Frederick Buechner says that "nothing human is ever uncomplicated." I do so agree, and therefore am loathe to speak further about the situation in the Middle East. I will defer, instead, to David Grossman.
On Bill Moyers "Faith and Reason," David Grossman--an Israeli novelist who has done a recent work on Samson, wherein he compares Samson with Israel itself, suggests (as I heard it) that Israel is in danger of becoming what it has long fought and tried to protect itself against. If you go to Moyers' Faith and Reason website, and click on David Grossman, you can listen to/see the entire interview.
Relatedly, I am wondering is if, in today's political climate, it is possible to be critical of Israel, it's policies and its warring, without being labeled an anti-Semite. So many people are so quick to play the racism card. And WHY is Mel Gibson's DUI, and his drunken chatter, more interesting than the rest of the world's news--at least according to CNN's website banner.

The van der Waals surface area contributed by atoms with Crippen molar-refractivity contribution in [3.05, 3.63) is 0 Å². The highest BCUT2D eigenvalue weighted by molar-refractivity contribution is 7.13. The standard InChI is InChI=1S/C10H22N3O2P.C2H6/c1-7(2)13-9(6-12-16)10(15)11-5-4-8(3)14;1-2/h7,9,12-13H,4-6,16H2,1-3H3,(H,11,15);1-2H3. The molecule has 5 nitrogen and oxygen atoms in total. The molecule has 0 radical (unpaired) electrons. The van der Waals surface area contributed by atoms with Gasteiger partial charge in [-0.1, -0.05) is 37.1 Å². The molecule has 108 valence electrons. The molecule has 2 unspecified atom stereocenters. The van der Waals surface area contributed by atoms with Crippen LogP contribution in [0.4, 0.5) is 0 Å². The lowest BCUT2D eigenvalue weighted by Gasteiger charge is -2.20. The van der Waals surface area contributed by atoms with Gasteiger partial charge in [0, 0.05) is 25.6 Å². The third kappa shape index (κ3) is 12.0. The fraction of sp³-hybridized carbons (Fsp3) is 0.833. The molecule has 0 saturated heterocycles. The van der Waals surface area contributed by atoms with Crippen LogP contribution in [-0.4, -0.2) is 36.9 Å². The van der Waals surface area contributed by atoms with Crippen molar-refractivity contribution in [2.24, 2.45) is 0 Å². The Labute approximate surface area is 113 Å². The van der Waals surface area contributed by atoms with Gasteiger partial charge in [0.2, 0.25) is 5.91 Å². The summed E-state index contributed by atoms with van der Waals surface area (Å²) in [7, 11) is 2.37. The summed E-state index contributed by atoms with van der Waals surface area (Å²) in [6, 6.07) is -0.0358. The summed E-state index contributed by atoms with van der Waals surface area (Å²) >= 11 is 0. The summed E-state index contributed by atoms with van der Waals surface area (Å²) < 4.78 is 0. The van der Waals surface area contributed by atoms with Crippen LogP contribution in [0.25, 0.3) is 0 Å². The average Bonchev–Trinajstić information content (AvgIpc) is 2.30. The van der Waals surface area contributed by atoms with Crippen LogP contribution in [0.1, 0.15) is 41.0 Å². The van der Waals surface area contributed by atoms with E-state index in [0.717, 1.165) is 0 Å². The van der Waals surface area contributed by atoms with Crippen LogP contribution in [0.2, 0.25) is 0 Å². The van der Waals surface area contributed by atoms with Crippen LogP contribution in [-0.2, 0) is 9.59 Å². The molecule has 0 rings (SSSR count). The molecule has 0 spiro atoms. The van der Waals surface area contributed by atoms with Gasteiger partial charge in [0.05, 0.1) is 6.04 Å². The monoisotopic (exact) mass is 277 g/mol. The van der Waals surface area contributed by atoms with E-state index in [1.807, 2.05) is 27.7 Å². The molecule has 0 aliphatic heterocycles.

Relatedly, is it possible to criticize our own government, its policies and its warrings, without being labeled with some culture-wars adjective? As William Sloane Coffin said, "A patriot, always; a nationalist, never." Where are the voices from the middle? Drowned out by the ones coming from either side, as always.
Joining some of my friends, I do wish Jesus would come back...NOW! But I am persuaded that that much of many people's hope in that theological perspective is misplaced. A new book on the millenarian theologies of which the Left Behind series (preeminently) as well as Jack Van Impe and Hal Lindsay and the rest are a part suggests that that particular view of God's action in the world is exactly backwards, that "God's purpose is not to remove Christians from the world in order to destroy it, but that like Christ they are to enter the world to redeem it" (Barbara Rossing. The Rapture Exposed: The Message of Hope in the Book of Revelation. Boulder: Westview, 2004. ISBN: 0-8133-9156-3). God always sends his people into the struggle for justice, rather than exempting them--Jesus' Incarnation is the ultimate proof. I suspect that my desire for escape from the fray is just that...and while I feel it more most every day I confess it is mostly based in fear for myself and, especially, my kids.
I hope you, dear reader, have seen Second Hand Lions. I saw it again the other night, having forgotten how wonderful it is, and especially Robert Duvall's line about the most important things in life having to do with matters that cannot conclusively be proved right or wrong. GREAT movie.